Textiles books…

I thought I’d put a separate shelf on here and tell you about some of the textiles books I use and refer to — after all, you can never have too many can you? Sometimes I can get a copy into the shop and I’ll indicate if we have one in stock.

Sewing

  • Winifred Aldrich — Metric Pattern Cutting (1980 ISBN 0632035366) and Metric Pattern Cutting for Menswear (2011 ISBN 978 1 405 182935). The classics on the subject and although a bit daunt­ingly tech­nical for the beginner, once you start trying to draw the shapes, it starts to make sense. Very useful if you are enlar­ging or modi­fy­ing a com­mer­cial pattern but not neces­sary if you’re not inter­ested in making your own patterns from scratch. We have a copy in stock at present.
  • Barbara Deckert — Sewing for Plus Sizes (1999 ISBN 156182840). A chance find for me, and I paid £8 for my copy, but it is well worth that for the prac­tical advice and sug­ges­tions on how to make garments fit in a flat­ter­ing manner for the larger lady.
  • Tomoko Nakamichi — Pattern Magic (2010 ISBN 978 185669 7057) and Pattern Magic 2 (2011 ISBN 978 185669 7164). These are really inspir­a­tional guides to give you ideas of the three dimen­sion­al­ity that cloth can assume in the hands of an expert. For those inter­ested in stretch­ing their pattern cutting skills really but worth a borrow from the library for any keen dress­maker.
  • Claire Schaeffer — Couture Sewing Techniques (2011 ISBN 978 160085 3357). I bought mine new and it’s been worth every penny: clear guidance and illus­tra­tions through­out. A book I would not be without.
  • Colette Wolff — The Art of Manipulating Fabric (1996 ISBN 0801984963). Just the most superb book for ideas and tech­niques to add into embroid­ery, quilting or dress­mak­ing: borrow it from the library and then go and buy a copy. Logically organ­ised, well illus­trated, covers pleats, gathers, godets, gores, smocking, tucks, darks, appliqué and quilting. A delight.
  • Fashion

  • Sandy Black — Eco-Chic: The Fashion Paradox (2011 ISBN 978 1906155 094).Thought pro­vok­ing and well written and points to the work of a number of ethical design­ers who have style as well as prin­ciples.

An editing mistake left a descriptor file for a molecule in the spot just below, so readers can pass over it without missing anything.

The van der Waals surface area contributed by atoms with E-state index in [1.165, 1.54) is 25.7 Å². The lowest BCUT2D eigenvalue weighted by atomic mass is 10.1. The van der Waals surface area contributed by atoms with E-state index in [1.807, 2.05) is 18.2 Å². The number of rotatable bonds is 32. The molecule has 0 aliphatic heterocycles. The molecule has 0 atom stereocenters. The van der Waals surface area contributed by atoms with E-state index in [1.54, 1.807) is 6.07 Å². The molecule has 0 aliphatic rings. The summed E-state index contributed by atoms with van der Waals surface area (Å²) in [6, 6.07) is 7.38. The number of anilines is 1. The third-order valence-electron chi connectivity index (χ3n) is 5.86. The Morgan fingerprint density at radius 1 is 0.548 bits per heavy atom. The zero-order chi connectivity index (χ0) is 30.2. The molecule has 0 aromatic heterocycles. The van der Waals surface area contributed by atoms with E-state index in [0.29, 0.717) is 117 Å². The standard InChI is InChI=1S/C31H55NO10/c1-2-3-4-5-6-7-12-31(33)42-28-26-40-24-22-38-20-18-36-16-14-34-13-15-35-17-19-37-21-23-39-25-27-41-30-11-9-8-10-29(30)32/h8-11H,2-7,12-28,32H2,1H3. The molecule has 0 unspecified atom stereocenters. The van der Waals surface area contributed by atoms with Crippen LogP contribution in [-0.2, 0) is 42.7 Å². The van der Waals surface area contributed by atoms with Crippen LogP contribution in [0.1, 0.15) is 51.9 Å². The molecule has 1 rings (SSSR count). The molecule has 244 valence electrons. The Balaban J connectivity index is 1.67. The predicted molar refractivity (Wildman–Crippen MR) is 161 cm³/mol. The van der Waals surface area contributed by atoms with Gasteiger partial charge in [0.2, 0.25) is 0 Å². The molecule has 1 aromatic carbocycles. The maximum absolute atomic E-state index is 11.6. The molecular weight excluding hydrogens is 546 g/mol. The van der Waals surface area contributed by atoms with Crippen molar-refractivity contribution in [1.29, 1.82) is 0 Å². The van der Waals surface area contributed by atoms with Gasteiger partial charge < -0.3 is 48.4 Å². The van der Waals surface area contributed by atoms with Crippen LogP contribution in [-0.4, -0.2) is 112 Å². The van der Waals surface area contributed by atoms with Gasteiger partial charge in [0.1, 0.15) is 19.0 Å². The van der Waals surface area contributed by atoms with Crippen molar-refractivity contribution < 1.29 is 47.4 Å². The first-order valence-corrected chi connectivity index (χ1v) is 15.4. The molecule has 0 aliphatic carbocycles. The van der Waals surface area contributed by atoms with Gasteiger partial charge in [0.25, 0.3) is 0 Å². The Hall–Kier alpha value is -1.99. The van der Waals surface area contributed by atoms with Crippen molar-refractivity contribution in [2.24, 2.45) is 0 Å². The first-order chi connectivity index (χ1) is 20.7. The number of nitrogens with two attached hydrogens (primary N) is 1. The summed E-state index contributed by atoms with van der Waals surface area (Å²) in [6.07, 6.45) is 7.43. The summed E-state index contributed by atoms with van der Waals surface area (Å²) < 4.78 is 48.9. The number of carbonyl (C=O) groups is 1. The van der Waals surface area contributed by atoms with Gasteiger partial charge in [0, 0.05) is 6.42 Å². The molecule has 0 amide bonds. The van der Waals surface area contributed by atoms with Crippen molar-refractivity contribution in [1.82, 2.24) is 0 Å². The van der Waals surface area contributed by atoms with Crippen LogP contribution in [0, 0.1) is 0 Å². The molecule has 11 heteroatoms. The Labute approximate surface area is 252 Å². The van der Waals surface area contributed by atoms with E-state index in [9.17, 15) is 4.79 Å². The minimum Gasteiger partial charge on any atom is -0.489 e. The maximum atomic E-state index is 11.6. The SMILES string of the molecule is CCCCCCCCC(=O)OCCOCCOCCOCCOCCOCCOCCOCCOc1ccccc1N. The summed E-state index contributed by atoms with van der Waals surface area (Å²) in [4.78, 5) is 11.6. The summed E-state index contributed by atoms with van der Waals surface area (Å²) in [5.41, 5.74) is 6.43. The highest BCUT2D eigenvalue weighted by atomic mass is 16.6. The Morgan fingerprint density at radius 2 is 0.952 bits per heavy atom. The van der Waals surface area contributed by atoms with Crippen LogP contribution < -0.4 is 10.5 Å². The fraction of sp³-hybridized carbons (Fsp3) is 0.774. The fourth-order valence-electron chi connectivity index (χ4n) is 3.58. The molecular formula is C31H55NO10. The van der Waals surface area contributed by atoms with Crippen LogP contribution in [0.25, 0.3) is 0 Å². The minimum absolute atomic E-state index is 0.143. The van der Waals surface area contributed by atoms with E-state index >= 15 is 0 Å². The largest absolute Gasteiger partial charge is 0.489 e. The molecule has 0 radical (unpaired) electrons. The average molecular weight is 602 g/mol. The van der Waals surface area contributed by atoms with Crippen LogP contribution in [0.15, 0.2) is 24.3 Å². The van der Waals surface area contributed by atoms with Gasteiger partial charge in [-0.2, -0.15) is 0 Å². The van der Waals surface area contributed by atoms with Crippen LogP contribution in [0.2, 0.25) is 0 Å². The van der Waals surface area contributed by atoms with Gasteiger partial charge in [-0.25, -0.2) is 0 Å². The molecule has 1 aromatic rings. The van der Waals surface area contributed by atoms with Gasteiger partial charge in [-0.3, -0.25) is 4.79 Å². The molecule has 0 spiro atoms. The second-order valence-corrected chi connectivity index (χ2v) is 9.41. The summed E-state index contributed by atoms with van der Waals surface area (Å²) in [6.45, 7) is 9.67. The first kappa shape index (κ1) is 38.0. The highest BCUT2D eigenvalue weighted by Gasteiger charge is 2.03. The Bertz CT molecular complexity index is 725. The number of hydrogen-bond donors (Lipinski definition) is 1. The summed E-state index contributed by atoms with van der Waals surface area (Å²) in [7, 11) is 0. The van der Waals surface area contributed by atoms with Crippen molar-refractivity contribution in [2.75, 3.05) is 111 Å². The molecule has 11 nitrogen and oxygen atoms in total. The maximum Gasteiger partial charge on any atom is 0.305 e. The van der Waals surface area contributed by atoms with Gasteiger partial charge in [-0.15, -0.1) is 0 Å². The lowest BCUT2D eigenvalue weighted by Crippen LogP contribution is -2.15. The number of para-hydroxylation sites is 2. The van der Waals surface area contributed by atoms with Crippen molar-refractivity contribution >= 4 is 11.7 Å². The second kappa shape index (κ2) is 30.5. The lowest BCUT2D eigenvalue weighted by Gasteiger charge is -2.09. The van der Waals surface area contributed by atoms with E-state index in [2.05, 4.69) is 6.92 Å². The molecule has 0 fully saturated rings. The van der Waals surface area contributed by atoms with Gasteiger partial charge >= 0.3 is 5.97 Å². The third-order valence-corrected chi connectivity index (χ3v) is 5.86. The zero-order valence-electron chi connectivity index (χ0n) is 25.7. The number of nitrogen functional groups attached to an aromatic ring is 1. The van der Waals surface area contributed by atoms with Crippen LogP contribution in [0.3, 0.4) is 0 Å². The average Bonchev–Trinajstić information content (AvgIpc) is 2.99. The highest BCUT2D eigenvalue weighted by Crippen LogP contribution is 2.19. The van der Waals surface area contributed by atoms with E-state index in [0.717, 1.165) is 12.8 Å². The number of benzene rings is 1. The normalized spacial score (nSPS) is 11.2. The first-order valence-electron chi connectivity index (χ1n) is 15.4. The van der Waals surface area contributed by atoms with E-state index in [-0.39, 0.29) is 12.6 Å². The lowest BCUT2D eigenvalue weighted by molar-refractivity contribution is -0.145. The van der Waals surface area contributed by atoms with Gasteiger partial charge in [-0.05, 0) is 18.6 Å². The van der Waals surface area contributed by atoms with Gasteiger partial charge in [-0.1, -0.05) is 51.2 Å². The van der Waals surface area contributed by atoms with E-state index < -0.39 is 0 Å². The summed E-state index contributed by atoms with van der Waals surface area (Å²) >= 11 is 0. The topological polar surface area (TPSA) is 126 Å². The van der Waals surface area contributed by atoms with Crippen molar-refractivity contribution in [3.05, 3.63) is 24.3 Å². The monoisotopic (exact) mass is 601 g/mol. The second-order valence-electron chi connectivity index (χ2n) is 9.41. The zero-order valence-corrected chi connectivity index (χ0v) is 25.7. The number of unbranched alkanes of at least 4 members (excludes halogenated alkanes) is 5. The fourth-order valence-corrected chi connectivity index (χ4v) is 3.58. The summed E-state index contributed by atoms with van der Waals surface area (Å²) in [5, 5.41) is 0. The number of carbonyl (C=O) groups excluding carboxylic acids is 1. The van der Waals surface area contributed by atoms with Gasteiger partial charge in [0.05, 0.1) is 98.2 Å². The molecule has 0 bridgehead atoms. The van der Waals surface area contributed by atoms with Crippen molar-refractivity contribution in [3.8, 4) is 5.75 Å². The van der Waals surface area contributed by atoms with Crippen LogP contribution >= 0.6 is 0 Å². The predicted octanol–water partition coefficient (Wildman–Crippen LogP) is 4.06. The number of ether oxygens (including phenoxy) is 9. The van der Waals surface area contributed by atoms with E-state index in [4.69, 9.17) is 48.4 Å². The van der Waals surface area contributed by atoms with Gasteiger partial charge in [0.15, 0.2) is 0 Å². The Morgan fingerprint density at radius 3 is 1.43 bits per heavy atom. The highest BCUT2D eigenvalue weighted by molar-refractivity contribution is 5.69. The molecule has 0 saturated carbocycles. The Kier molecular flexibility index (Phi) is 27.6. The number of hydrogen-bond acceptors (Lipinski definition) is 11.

• Lucy Siegle — To Die For: Is Fashion Wearing Out the World? (2011 ISBN 978 0 007264094). Another timely work on the same theme — and if you thought wearing cotton instead of syn­thet­ics was enough, read on: it’s quite shocking stuff. So you see where my reworked/reused garments are coming from?
  • Colin McDowell — Dressed to Kill: Sex, Power and Clothes (1992 ISBN 0091744644). McDowell is one of my favour­ite fashion writers. His con­sid­er­able learning is worn lightly, and he’s enter­tain­ing as well as inform­at­ive. This is a well illus­trated extended essay on what we project about ourselves in our choice of clothing. And for those of us who spend our lives here on Skye in fleeces and jeans, it’s still worth thinking about!
  • Knitting 

  • Gina Wilde –Shibori Knits: the art of exquis­ite felted knits (2008 ISBN 978 030739- 3548). Another chance find for me but some really inter­est­ing work focus­sing on using two dif­fer­ent yarn types, one of which felts and the other of which does not. 
  • Textile tech­niques

  • Yoshiko Iwamoto Wada, Mary Kellogg Rice & Jane Barton — Shibori: The Inventive Art of Japanese Shaped Resist Dyeing (2011 ISBN 978 1 56836 3967). I saw this at the house of a friend and had to go straight out and order a copy. It’s an irres­ist­ible, detailed guide to the tech­niques of resist dyeing used in Japan and I’m cur­rently eyeing up a piece of pink silk and won­der­ing whether to give it a go! Way beyond 1970s tie dyeing or batik…